Athletic Scholarships

Can a college or university reduce or cancel my scholarship during the academic year?

If a student-athlete is receiving institutional financial aid based in any degree on athletics ability, that financial aid MAY be reduced or canceled during the period of award (e.g., during that year or term) only if the student-athlete:

• Renders himself or herself ineligible for intercollegiate competition; or
• Misrepresents any information on an application, letter of intent or financial aid agreement; or
• Commits serious misconduct which warrants a substantial disciplinary penalty (the misconduct determination must be made by the university's regular student disciplinary authority); or
• Voluntarily quits the sport for personal reasons. In this case, the student-athlete's financial aid may not be given to another student-athlete during the term in which the aid was reduced or canceled.

Institutional financial aid based in any degree on athletics ability MAY NOT be reduced, canceled or increased during the period of award:

• Based on a student-athlete's ability, performance, or contribution to a team's success; or
• Because an injury prevents the student-athlete from participating; or
• For any other athletics reason.

How long does a scholarship last and can the college cancel my scholarship after the first year?

Aid based in any degree on athletics ability cannot be awarded in excess of one academic year; the decision of whether a student-athlete is awarded institutional financial aid is made on a year-by-year or term-by-term basis, depending on the regulations of the institution.

If a student-athlete is receiving institutional financial aid based in any degree on athletics ability, the institution must notify the student in writing on or before July 1 whether the aid has been renewed or not renewed for the next academic year. This written notification comes from the institution's financial aid authority and not from the athletics department.

If the institution decides not to renew the aid, or is going to reduce the aid, the institution must notify the student-athlete in writing that he or she has the right to a hearing. This hearing is held before the institutional agency making the award.

Keep in mind that the decision to renew or not renew the financial aid is left to the discretion of the institution, to be determined with its normal practices for students generally.

How do Athletic Scholarships Work? (Click here for Printable Version)

Does the NCAA award athletic scholarships?
Individual schools award athletic scholarships, not the NCAA. Only Division I and II schools offer athletic scholarships. NCAA members provide more than $2 billion in athletics scholarships annually.

Is an athletic scholarship guaranteed for four years?
Athletic scholarships, like most merit-based scholarships, are limited to one academic year. The school must notify the student-athlete in writing by July 1 whether the athletic scholarship will be renewed for the next academic year. Schools have specific procedures for conducting appeal hearings. If an athletic scholarship is reduced, cancelled or not renewed, the school’s financial aid authority is required to notify the student in writing of the opportunity to request a hearing. In most cases, the coach decides who gets a scholarship, what it covers and whether it will be renewed.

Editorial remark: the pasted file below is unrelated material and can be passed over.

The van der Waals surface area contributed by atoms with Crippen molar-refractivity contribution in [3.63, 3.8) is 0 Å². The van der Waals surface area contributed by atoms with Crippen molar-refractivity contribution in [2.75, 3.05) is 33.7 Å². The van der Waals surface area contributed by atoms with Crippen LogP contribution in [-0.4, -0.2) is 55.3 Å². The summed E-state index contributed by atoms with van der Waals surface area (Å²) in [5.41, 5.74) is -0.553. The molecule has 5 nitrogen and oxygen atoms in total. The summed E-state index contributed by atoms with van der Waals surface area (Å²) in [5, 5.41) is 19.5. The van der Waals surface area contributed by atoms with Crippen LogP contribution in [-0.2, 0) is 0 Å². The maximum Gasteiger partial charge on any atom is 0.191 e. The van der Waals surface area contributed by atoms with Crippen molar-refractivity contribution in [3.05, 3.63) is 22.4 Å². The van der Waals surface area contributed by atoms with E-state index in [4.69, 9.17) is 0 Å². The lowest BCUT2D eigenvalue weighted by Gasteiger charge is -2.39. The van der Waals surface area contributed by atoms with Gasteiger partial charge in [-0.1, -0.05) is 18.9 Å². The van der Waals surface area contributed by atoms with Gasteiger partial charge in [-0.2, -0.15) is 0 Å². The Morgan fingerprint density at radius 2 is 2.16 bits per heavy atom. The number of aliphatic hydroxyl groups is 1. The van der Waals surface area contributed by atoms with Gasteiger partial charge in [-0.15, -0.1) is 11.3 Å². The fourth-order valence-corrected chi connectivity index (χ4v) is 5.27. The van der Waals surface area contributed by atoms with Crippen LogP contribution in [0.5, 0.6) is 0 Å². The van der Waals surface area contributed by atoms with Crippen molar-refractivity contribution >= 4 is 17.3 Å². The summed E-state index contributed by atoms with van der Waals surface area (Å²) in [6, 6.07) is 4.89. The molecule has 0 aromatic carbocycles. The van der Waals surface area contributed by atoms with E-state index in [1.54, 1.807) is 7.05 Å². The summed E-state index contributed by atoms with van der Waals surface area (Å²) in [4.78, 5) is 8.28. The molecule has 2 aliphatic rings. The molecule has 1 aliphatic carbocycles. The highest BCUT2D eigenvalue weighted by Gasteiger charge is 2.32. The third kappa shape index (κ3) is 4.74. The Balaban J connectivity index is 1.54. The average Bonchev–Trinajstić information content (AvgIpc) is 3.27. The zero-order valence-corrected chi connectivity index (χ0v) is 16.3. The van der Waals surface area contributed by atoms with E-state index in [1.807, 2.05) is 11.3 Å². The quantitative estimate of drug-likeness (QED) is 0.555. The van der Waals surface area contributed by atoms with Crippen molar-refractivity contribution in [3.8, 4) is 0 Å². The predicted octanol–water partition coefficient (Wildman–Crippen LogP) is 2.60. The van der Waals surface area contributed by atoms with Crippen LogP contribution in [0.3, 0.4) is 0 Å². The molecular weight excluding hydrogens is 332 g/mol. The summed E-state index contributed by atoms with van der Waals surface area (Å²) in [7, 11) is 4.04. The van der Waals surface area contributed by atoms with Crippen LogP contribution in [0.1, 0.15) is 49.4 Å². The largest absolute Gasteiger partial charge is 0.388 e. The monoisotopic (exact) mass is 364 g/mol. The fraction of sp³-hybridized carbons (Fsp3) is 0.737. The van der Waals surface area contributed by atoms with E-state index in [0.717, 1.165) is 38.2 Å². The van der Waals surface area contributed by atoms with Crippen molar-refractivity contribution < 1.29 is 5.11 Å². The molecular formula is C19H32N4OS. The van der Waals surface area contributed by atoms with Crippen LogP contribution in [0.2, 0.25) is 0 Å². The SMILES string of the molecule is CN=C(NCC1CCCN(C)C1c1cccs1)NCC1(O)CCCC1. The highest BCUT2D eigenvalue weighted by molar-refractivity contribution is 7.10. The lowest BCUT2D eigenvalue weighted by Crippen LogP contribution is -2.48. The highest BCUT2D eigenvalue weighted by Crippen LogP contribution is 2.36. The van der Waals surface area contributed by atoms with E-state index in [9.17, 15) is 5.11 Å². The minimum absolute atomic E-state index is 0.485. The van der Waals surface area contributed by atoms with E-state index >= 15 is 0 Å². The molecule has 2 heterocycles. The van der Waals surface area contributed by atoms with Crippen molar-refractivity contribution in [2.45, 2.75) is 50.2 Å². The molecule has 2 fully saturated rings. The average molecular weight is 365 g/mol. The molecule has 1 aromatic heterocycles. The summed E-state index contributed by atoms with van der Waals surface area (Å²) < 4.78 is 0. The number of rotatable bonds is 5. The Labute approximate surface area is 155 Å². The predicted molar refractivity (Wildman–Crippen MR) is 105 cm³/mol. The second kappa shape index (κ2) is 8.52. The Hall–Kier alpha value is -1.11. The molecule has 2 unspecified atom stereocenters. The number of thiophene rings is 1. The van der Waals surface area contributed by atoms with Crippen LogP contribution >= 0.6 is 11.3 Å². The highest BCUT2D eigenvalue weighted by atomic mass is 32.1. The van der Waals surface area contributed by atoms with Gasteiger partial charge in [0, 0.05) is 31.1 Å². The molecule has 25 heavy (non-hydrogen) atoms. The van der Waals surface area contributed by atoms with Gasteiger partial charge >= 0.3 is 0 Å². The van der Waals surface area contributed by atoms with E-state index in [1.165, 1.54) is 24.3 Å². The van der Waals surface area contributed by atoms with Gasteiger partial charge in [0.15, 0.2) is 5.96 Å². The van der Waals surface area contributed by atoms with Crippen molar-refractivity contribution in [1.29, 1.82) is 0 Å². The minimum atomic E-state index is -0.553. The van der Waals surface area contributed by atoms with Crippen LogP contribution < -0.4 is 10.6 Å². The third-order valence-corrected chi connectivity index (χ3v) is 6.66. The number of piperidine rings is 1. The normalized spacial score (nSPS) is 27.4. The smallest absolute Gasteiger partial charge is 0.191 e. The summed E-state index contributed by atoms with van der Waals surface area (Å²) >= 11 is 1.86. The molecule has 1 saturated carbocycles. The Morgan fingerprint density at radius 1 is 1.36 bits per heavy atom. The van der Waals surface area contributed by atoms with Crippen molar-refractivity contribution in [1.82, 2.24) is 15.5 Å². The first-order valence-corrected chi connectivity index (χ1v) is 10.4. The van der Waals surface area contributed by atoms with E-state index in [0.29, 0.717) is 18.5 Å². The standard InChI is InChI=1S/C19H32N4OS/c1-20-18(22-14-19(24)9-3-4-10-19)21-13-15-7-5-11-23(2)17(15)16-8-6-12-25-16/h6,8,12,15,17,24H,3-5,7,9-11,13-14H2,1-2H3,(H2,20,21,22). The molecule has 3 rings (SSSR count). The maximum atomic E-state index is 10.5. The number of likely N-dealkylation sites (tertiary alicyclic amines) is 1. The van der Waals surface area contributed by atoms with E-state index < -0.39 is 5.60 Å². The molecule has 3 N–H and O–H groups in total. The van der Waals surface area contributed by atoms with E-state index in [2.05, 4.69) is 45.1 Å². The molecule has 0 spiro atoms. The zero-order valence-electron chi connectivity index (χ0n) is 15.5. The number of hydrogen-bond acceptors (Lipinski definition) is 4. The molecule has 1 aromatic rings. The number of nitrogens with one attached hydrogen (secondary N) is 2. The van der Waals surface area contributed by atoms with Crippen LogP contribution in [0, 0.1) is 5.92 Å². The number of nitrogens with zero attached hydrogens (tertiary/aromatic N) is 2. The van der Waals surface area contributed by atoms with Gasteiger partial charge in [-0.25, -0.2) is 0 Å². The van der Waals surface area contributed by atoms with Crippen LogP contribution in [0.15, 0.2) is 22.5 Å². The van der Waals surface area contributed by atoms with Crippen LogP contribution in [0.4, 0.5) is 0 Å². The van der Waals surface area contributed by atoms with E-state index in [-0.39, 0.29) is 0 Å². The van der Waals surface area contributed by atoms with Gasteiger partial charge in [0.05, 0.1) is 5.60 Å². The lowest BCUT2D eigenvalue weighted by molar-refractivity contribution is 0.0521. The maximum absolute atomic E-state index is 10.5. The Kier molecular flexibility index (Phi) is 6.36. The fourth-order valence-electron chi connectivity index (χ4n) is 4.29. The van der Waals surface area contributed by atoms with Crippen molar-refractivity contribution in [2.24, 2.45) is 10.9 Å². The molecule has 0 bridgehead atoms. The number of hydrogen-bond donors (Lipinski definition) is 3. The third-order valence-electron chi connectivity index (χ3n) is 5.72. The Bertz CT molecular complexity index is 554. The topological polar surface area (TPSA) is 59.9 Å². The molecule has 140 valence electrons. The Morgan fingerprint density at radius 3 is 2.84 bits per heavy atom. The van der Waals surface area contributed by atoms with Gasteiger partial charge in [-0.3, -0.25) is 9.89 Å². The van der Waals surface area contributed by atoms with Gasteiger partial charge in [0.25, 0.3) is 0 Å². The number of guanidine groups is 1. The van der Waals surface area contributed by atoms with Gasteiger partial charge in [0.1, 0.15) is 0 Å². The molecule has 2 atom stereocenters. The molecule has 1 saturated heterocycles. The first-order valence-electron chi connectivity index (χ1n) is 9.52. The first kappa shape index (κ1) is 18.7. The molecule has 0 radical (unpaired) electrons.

What do athletics scholarships cover?
Per NCAA guidelines, full scholarships cover tuition and fees, room, board, and required course-related books. Many student athletes receive athletic scholarships that only cover a portion of these costs.

What is a full athletic scholarship worth these days?
It depends. At an in-state, public school in 2008, the NCAA estimates the average yearly value of a full scholarship at just under $14,000. For an out-of-state public institution, the average cost is approximately $24,000 per year. Full scholarships at private schools average slightly more than $32,000. But the real value of athletic scholarships is intangible. Without them, many student athletes would be unable to pursue their athletic and academic dreams.

Can student-athletes receive other non-athletic financial aid?
Yes. Thousands of student-athletes benefit from academic scholarships and need-based aid such as federal Pell Grants and the NCAA Division I Student-Athlete Opportunity Fund. Student-athletes and parents with questions should check with their athletic department or college financial aid office about what financial aid is permissible to accept.

Is an athletic scholarship the same thing as a national letter of intent?
No, but they are often confused with each other. The NLI seeks to limit recruiting pressure and promote amateurism but signing one is not a required step to earning an athletic scholarship. You can visit for more information about the NLI.

Do many high school athletes earn athletic scholarships?
Very few in fact. According to recent statistics, about two percent of high school athletes are awarded athletic scholarships to compete in college. Academic, not athletic, achievement is the most reliable path to success in life.

Do many NCAA student-athletes go on to play professionally?
Even fewer! Of the student-athletes participating in sports that have professional leagues, very few go on to be professional athletes.  In reality, most student-athletes depend on academics to prepare them for life after college.

Education is important. As the numbers show there are more than 400,000 NCAA student-athletes and most of them go pro in something other than sports. The following are the percentage of NCAA student-athletes who become professional athletes in specific sports:
Men’s Basketball - 1.2%
Women’s Basketball - 0.9%
Football - 1.7%
Baseball - 8.9%
Men’s Ice Hockey - 3.8%
Men’s Soccer - 1.6%

Updated June 21, 2011